Foucha, the Louisiana statue at-issue did not
require the State to prove anything to justify continued
detention and placed the burden on the detainee to prove that
he was not dangerous. Foucha, 504 U.S. at 81-82. In
contrast, as noted in McCuistion, the Washington SVP
statutory scheme requires the State to prove beyond a
reasonable doubt that the SVP is mentally ill and dangerous
at the initial commitment hearing and that the State justify
continued incarceration through an annual review.
McCuistion, 275 P.3d at 1102; see RCW
71.09.060 (commitment procedures before court or jury); RCW
71.09.070 (requiring annual mental examination to determine
whether the committed person currently meets the definition
of a SVP with a report of the findings sent to the committing
court); see, e.g., Jones v. United States,
463 U.S. 354, 358 (1984) (holding that “[p]eriodic
review of the patient's suitability for release” is
required to render commitment constitutional). If an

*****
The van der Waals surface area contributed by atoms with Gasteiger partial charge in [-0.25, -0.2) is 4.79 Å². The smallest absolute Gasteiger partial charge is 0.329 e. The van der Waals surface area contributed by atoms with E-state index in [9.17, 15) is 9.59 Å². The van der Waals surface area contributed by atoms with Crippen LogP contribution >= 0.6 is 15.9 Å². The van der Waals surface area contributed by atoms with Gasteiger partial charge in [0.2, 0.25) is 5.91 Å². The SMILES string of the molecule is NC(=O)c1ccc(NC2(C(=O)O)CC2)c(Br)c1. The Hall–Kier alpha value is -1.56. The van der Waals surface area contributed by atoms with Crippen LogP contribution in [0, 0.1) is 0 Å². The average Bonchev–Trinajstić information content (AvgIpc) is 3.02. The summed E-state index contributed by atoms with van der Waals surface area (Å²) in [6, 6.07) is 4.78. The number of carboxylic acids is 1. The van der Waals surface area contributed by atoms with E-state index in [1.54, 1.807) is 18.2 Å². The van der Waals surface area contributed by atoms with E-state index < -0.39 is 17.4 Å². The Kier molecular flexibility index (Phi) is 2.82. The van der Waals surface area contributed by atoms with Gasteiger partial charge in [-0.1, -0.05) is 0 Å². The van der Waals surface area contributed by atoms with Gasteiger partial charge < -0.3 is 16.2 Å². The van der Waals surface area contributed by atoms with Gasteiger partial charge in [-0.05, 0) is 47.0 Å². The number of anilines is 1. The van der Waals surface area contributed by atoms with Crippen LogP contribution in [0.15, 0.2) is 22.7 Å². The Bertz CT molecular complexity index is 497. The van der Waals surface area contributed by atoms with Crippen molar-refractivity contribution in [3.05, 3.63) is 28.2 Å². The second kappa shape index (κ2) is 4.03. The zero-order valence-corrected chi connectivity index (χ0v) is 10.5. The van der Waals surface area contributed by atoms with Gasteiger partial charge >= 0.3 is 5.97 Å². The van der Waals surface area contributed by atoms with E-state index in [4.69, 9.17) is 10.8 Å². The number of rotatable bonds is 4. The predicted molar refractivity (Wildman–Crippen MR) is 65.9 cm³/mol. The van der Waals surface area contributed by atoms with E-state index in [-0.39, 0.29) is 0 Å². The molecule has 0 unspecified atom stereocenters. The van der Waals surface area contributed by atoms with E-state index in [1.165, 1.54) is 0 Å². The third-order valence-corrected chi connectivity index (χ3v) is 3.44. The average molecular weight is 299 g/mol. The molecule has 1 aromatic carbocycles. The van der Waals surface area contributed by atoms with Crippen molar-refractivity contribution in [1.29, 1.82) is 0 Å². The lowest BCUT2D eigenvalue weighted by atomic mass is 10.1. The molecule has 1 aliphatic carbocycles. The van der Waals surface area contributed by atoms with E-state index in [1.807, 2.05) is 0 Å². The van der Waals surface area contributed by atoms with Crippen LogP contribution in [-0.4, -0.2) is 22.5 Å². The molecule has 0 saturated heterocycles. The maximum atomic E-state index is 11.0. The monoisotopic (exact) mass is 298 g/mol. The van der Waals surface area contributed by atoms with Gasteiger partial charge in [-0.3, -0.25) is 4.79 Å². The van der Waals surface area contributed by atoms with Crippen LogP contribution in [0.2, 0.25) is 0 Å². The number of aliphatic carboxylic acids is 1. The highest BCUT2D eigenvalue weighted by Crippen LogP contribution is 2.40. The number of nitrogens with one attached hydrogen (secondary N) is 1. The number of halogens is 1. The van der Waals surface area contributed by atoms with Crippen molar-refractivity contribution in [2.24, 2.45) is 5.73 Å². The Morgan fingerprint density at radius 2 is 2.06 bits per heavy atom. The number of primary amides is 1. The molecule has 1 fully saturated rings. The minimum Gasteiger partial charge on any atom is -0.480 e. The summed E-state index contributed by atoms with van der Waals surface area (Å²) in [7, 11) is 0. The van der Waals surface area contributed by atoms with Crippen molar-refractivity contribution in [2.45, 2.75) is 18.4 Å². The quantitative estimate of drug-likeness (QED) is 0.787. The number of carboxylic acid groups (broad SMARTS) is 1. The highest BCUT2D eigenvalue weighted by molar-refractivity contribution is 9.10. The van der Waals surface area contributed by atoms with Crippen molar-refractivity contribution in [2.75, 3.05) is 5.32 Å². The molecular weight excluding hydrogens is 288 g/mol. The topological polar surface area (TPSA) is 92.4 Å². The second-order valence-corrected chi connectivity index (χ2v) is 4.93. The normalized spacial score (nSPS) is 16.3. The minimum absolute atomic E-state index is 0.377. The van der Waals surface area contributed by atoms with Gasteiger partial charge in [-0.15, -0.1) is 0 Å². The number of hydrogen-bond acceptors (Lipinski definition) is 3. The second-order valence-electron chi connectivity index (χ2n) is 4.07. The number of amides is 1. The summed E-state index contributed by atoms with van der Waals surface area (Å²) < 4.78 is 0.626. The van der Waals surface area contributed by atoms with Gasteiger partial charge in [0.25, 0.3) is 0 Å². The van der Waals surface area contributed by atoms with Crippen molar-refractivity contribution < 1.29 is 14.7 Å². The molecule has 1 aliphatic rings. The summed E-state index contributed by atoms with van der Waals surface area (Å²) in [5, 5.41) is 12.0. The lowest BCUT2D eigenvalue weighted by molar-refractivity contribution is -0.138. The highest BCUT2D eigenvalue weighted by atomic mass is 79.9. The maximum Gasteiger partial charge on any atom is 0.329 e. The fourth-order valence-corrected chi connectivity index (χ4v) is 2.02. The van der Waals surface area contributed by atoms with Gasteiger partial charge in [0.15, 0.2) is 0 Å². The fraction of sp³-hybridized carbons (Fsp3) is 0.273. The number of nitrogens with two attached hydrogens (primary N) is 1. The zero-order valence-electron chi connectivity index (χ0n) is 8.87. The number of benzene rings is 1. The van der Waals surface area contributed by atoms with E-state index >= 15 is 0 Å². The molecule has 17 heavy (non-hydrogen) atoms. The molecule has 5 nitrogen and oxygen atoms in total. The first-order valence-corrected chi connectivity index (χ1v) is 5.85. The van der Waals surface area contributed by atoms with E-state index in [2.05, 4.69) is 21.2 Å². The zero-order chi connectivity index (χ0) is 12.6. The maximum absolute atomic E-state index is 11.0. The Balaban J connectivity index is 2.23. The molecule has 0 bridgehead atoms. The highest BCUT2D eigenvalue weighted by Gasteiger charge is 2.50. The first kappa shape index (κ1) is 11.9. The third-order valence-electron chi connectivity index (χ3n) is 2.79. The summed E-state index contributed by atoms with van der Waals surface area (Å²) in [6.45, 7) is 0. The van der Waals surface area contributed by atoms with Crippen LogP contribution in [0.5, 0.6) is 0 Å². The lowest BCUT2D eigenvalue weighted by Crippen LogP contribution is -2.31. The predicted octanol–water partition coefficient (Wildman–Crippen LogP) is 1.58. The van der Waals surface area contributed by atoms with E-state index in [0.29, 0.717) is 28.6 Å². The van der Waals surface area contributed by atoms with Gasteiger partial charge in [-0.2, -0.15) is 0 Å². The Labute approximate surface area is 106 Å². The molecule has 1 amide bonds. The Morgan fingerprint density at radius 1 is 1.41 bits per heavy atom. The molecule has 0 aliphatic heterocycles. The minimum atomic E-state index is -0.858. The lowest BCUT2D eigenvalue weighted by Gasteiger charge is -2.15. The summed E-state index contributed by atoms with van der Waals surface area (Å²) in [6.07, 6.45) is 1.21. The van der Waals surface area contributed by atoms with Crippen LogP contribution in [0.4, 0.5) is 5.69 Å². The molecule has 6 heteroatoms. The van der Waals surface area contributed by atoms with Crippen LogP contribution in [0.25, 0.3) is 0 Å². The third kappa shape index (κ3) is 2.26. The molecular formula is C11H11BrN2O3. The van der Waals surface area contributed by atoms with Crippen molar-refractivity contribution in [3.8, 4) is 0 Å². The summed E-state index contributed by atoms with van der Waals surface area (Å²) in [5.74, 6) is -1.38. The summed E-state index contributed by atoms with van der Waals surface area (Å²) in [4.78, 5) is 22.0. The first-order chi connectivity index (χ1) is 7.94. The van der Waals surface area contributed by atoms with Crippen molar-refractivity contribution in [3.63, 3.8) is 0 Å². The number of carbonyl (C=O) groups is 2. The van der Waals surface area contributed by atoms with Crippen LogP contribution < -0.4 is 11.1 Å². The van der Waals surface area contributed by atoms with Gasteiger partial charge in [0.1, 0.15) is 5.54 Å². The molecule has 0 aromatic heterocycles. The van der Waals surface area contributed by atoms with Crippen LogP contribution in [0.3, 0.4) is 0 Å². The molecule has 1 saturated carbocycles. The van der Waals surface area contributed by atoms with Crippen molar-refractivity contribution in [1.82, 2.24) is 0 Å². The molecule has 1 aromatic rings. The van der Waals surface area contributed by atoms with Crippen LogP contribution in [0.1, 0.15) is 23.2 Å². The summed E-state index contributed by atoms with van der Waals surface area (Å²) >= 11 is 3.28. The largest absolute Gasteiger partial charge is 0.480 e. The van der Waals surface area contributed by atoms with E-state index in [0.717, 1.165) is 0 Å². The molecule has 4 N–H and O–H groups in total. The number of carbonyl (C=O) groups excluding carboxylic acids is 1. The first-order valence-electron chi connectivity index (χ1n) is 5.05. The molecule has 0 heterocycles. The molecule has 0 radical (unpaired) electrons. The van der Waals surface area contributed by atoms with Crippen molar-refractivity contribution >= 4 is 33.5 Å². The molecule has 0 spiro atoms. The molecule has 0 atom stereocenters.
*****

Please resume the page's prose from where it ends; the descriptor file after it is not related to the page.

individual no longer meets the definition of a SVP,
“the secretary shall authorize the person to petition
the court for conditional release” or
“unconditional discharge” and the court
“shall within forty-five days order a hearing.”
RCW 71.09.090(1). Alternatively, if the Department of Social
and Health Services does not authorize such a petition, the
court must set a show-cause hearing unless the
individual affirmatively waives the right to petition for
unconditional discharge or conditional release to a less
restrictive alternative (as Mr. Scott did here). RCW
71.09.09(2)(a). At the show-cause hearing, the State bears